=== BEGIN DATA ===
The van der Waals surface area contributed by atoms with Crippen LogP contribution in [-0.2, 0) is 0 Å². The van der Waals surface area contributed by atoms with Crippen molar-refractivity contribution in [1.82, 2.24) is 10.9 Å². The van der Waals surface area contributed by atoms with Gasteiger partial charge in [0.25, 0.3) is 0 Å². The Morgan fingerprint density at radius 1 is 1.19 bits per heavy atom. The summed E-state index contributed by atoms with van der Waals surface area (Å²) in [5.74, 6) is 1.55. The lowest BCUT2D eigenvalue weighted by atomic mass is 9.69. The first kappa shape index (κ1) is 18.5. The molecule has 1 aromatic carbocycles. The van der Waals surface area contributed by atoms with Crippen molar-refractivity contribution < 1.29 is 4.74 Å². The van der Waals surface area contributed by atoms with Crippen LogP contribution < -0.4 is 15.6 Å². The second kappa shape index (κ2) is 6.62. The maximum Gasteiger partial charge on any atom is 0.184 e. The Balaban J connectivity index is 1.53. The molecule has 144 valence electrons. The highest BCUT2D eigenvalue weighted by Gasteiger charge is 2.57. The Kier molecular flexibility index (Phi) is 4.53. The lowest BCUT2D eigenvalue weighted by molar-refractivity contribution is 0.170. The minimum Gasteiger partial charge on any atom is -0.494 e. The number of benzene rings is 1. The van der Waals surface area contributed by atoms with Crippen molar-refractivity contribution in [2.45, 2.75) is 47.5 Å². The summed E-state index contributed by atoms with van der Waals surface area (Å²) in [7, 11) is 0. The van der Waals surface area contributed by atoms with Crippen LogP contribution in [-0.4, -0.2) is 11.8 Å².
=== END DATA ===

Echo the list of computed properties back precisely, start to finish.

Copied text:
The van der Waals surface area contributed by atoms with Crippen LogP contribution in [-0.2, 0) is 0 Å². The van der Waals surface area contributed by atoms with Crippen molar-refractivity contribution in [1.82, 2.24) is 10.9 Å². The van der Waals surface area contributed by atoms with Gasteiger partial charge in [0.25, 0.3) is 0 Å². The Morgan fingerprint density at radius 1 is 1.19 bits per heavy atom. The summed E-state index contributed by atoms with van der Waals surface area (Å²) in [5.74, 6) is 1.55. The lowest BCUT2D eigenvalue weighted by atomic mass is 9.69. The first kappa shape index (κ1) is 18.5. The molecule has 1 aromatic carbocycles. The van der Waals surface area contributed by atoms with Crippen molar-refractivity contribution < 1.29 is 4.74 Å². The van der Waals surface area contributed by atoms with Crippen LogP contribution < -0.4 is 15.6 Å². The second kappa shape index (κ2) is 6.62. The maximum Gasteiger partial charge on any atom is 0.184 e. The Balaban J connectivity index is 1.53. The molecule has 144 valence electrons. The highest BCUT2D eigenvalue weighted by Gasteiger charge is 2.57. The Kier molecular flexibility index (Phi) is 4.53. The lowest BCUT2D eigenvalue weighted by molar-refractivity contribution is 0.170. The minimum Gasteiger partial charge on any atom is -0.494 e. The number of benzene rings is 1. The van der Waals surface area contributed by atoms with Crippen molar-refractivity contribution in [2.45, 2.75) is 47.5 Å². The summed E-state index contributed by atoms with van der Waals surface area (Å²) in [7, 11) is 0. The van der Waals surface area contributed by atoms with Crippen LogP contribution in [-0.4, -0.2) is 11.8 Å².